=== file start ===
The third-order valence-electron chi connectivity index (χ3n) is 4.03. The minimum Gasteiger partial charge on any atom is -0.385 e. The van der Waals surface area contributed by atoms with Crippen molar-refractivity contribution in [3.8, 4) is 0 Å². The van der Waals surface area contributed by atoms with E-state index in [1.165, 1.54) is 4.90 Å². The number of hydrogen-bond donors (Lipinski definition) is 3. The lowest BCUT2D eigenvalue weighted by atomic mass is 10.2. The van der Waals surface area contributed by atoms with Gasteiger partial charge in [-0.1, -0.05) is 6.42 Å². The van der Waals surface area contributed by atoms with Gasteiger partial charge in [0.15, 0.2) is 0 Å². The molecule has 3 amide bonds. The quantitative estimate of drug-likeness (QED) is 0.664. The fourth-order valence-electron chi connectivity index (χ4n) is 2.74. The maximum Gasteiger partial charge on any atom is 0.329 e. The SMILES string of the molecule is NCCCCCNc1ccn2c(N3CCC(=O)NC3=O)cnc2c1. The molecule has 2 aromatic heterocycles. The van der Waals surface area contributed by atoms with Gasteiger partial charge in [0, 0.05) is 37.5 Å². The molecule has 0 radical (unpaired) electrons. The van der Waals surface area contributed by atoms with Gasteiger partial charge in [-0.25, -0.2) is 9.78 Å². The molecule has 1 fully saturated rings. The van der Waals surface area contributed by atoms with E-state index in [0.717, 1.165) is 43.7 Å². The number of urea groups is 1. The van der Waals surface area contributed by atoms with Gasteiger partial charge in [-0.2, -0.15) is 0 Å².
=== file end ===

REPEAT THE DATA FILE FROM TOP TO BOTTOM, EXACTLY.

The third-order valence-electron chi connectivity index (χ3n) is 4.03. The minimum Gasteiger partial charge on any atom is -0.385 e. The van der Waals surface area contributed by atoms with Crippen molar-refractivity contribution in [3.8, 4) is 0 Å². The van der Waals surface area contributed by atoms with E-state index in [1.165, 1.54) is 4.90 Å². The number of hydrogen-bond donors (Lipinski definition) is 3. The lowest BCUT2D eigenvalue weighted by atomic mass is 10.2. The van der Waals surface area contributed by atoms with Gasteiger partial charge in [-0.1, -0.05) is 6.42 Å². The van der Waals surface area contributed by atoms with Gasteiger partial charge in [0.15, 0.2) is 0 Å². The molecule has 3 amide bonds. The quantitative estimate of drug-likeness (QED) is 0.664. The fourth-order valence-electron chi connectivity index (χ4n) is 2.74. The maximum Gasteiger partial charge on any atom is 0.329 e. The SMILES string of the molecule is NCCCCCNc1ccn2c(N3CCC(=O)NC3=O)cnc2c1. The molecule has 2 aromatic heterocycles. The van der Waals surface area contributed by atoms with Gasteiger partial charge in [0, 0.05) is 37.5 Å². The molecule has 0 radical (unpaired) electrons. The van der Waals surface area contributed by atoms with Gasteiger partial charge in [-0.25, -0.2) is 9.78 Å². The molecule has 1 fully saturated rings. The van der Waals surface area contributed by atoms with E-state index in [0.717, 1.165) is 43.7 Å². The number of urea groups is 1. The van der Waals surface area contributed by atoms with Gasteiger partial charge in [-0.2, -0.15) is 0 Å².